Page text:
Your ISP knowing your internet activities via your IP can lead to bandwidth throttling, especially if you engage in data-hungry activities. Some providers don’t need a valid reason to slow down your internet speeds intentionally. In fact, many US ISPs are free to legally throttle your internet as they see fit since 2007.

ISP torrenting notice

Additionally, many netizens receive copyright infringement notices or cease warnings for visiting websites with dubious reputations. It usually concerns torrenting since this online activity is infamous for copyright infringement. Failure to stop partaking in P2P file-sharing can also land you in legal trouble.

Your browsing history indicating the websites you visited and the content you interacted with can also benefit law enforcement. For example, while your ISP can’t see what you’re doing on the dark web, it has logs you accessed it. And this data could be handed over to authorities for investigation.

ISP data logging research

Lasty, the ISP can profit from your browsing history logs. Many US ISPs are allowed to sell data about their users to third-parties. It is particularly useful to advertising companies that rely on user data to deliver targeted advertising.

As a result, many privacy-conscious users worry about a potential privacy breach on their end. No one should be privy to what you do online, including Internet Service Providers that can take advantage of such information. Fortunately, you can solve this problem using a secure VPN service.

Why do I need a VPN?

If you are worried about the amount of information your ISP knows about you through your browsing habits, you can protect your online privacy using a trusted VPN. When connected to a VPN server, this software masks your real IP address and encrypts your internet connection, making online activities invisible.

How does a VPN work?

When the VPN is turned on, the only thing your ISP can see is the new IP. It means that everything else – the websites you visit, the details of your downloads, how much bandwidth you’re consuming – cannot be tracked by the ISP anymore.

Furthermore, VPNs help battle censorship. Although ISPs offer access to the internet, some governments rely on them to block certain content. You can use a VPN service to bypass such restrictions by connecting to a country that isn’t internet-restrictive, letting you visit websites that are technically off limits.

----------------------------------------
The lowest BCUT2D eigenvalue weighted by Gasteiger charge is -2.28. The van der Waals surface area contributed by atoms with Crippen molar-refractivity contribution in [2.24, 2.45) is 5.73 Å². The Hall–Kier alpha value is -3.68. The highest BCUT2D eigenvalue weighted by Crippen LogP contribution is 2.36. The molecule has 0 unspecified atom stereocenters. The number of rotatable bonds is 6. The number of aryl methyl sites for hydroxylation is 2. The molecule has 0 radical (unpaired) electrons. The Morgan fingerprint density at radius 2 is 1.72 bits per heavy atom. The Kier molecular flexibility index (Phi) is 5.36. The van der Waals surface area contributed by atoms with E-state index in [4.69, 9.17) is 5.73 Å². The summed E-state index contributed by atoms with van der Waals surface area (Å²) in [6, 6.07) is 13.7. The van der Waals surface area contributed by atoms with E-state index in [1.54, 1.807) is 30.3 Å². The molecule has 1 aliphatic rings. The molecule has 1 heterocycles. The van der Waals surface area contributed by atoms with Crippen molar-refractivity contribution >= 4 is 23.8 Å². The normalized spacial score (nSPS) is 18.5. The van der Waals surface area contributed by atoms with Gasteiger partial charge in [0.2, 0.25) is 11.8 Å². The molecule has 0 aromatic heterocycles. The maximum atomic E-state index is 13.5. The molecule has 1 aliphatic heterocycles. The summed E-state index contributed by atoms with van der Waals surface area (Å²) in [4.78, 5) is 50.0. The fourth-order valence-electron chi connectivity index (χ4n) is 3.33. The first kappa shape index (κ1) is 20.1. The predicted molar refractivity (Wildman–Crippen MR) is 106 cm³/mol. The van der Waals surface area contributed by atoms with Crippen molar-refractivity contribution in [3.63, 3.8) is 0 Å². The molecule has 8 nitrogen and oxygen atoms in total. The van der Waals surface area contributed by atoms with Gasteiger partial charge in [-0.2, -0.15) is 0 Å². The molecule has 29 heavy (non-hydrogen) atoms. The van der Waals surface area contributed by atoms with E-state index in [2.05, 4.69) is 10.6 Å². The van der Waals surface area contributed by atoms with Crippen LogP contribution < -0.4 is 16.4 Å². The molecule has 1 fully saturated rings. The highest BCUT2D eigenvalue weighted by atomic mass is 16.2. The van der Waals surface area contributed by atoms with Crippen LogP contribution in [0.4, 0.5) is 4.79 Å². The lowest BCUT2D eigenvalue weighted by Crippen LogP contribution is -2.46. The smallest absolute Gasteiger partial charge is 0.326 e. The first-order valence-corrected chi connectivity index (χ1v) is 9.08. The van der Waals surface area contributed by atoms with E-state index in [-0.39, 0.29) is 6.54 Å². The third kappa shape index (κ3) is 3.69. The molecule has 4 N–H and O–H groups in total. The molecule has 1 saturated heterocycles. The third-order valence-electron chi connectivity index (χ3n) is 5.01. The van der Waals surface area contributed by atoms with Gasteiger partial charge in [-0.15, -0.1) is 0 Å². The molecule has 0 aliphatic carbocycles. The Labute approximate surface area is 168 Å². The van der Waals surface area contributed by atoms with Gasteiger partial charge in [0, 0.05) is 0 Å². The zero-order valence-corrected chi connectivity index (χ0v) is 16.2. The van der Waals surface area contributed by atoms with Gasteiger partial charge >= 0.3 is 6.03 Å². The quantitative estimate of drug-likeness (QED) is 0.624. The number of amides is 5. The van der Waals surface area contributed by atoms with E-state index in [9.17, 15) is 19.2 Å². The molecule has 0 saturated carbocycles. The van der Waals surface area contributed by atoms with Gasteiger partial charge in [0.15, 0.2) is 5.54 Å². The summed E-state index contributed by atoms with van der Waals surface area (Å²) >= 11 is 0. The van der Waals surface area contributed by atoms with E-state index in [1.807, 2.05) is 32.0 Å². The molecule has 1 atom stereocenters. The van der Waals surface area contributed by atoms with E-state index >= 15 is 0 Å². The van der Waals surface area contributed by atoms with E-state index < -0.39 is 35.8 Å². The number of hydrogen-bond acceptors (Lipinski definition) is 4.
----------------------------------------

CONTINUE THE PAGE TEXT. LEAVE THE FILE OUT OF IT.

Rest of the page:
Best VPNs to hide from your ISP

Due to the plethora of VPN providers, making the right choice can take time and effort for the average user. The fact that these services vary wildly in pricing, features, and quality doesn’t help matters.

Additionally, we must note that providers only working as browser extensions don’t guarantee complete internet connection security. VPN add-ons only encrypt browser traffic rather than device traffic, leaving some online activities vulnerable. Moreover, those services that hail from the Five Eyes alliance don’t necessarily guarantee total anonymity.

As such, we’ve narrowed the options to a few of the best VPNs you can find. These services offer excellent quality, affordable plans, and, most importantly, privacy from your ISP:

  1. NordVPN. An industry-leading audited VPN with top-notch security measures. Furthermore, it’s fast and affordable, has plenty of features for increased functionality, and hails from privacy-friendly Panama. We deem it the best choice to keep the prying eyes of your ISP as far away as possible.
  2. Surfshark VPN. Another great VPN for keeping your browsing history hidden. It’s feature-packed, speedy, and versatile, making it great for securing all web activities. Plus, it boasts an audited no-logs policy, proving its trustworthiness.
  3. Total VPN. With a strict no-logs policy and some of the best prices on the market, Total VPN is more than suitable for shielding yourself. We especially recommend it for those who need a simple service for regular browsing needs.
  4. Atlas VPN. It’s one of the cheapest VPN services that doesn’t neglect user privacy. Atlas VPN comes with all the essential security features, including a reactive kill switch. Moreover, it doesn’t slow down your internet, letting you enjoy seamless browsing, streaming, gaming, and even P2P file-sharing.
  5. ExpressVPN. It might not be the most affordable VPN, but it has commendable speeds and robust security. Besides solid protection, it boasts a court-proven no-logs policy and a data-respecting jurisdiction of the British Virgin Islands.

Bottom line